Yemen crisis worsens as Saleh loyalists trap US ambassador
Yemen's President Saleh again rejected a deal to transfer power and allowed armed supporters to surround an embassy where the US ambassador was meeting with European and Arab envoys.
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Representatives from the Joint Meeting Parties (JMP), a coalition of Yemen's establishment political parties, signed the deal Saturday. They've refused to enter the presidential palace while Saleh is at the helm.Skip to next paragraph
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"If they don't comply, they are dragging us to a civil war, and they will have to take responsibility for the bloodshed in the past and the blood which will be spilled later on because of their stupidity," Saleh warned in an address carried by state television.
Yemeni protesters critical of Obama
Saleh had been a close US ally in the fight against the Al Qaeda terror network.
Perhaps because of Saleh's help with counterterrorism efforts, President Obama's administration has appeared at times reluctant to press too hard for Saleh to go, Yemeni activists complain. Obama barely mentioned Yemen in his much-publicized speech Thursday on the rebellions spreading through the Middle East.
The Obama administration backed the plan put forward by the GCC, a consortium of Arab Gulf nations, which calls for Saleh to resign and transfer power to his vice president within 30 days. In exchange, Saleh would receive immunity from prosecution. At least three times, Saleh has agreed to sign the accord, only to back out at the last minute.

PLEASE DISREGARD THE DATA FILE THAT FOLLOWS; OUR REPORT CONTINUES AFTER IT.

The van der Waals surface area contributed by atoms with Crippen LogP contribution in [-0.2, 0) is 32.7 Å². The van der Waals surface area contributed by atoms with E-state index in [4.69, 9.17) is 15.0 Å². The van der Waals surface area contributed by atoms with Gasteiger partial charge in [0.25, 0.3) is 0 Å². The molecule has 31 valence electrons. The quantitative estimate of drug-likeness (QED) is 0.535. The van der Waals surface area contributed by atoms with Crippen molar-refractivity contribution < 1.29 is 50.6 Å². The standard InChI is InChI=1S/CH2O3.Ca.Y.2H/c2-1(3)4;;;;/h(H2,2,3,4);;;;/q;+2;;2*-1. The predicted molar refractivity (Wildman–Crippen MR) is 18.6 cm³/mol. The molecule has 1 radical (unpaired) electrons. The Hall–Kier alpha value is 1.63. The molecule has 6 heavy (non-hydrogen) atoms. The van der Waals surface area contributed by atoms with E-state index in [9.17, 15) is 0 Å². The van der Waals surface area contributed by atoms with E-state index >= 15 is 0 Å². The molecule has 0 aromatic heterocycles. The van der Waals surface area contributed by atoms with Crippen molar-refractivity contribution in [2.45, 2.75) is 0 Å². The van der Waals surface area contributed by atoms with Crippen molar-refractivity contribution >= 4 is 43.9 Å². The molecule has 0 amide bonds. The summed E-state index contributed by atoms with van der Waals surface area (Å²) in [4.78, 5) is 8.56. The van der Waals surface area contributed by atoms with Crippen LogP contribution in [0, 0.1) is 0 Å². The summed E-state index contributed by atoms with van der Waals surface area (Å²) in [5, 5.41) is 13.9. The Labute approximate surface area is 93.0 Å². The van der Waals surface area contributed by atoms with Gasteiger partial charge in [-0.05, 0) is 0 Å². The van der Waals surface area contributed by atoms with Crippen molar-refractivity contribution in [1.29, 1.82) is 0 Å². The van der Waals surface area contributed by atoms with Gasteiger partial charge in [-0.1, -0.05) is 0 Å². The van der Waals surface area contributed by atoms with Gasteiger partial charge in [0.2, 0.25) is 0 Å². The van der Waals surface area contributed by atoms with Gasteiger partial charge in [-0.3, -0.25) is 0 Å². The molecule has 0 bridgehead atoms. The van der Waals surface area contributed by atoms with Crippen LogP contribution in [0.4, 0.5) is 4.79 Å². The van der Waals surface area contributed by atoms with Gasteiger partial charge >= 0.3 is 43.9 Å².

After the latest collapse Sunday, which coincided with Yemeni Nation Day, Secretary of State Hillary Clinton reiterated the president's insistence that Saleh step down.
"President Saleh is a cat with more than nine lives," said a Washington-based US official who visited the region earlier this month. He spoke on condition of anonymity because he wasn't authorized to make public statements on the issue.
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Even with a deal with Saleh, the American official said, a transition period is likely to be tumultuous, with Yemeni officials less focused on tracking down members of Al Qaida in the Arabian Peninsula, as the Yemen wing is called.
"A successor government may become far more preoccupied with very legitimate domestic priorities – creating a new government, holding elections, trying to prevent the economy from going even further downhill – and that may mean taking their eye off the terrorist threat that worries us so much," the American official said.
Already, he added, "our counterterrorism cooperation with Yemen is less intense because they're so distracted by the domestic crisis."
Baron, a special correspondent for McClatchy Newspapers, reported from Sanaa, Yemen. Allam reported from Cairo.
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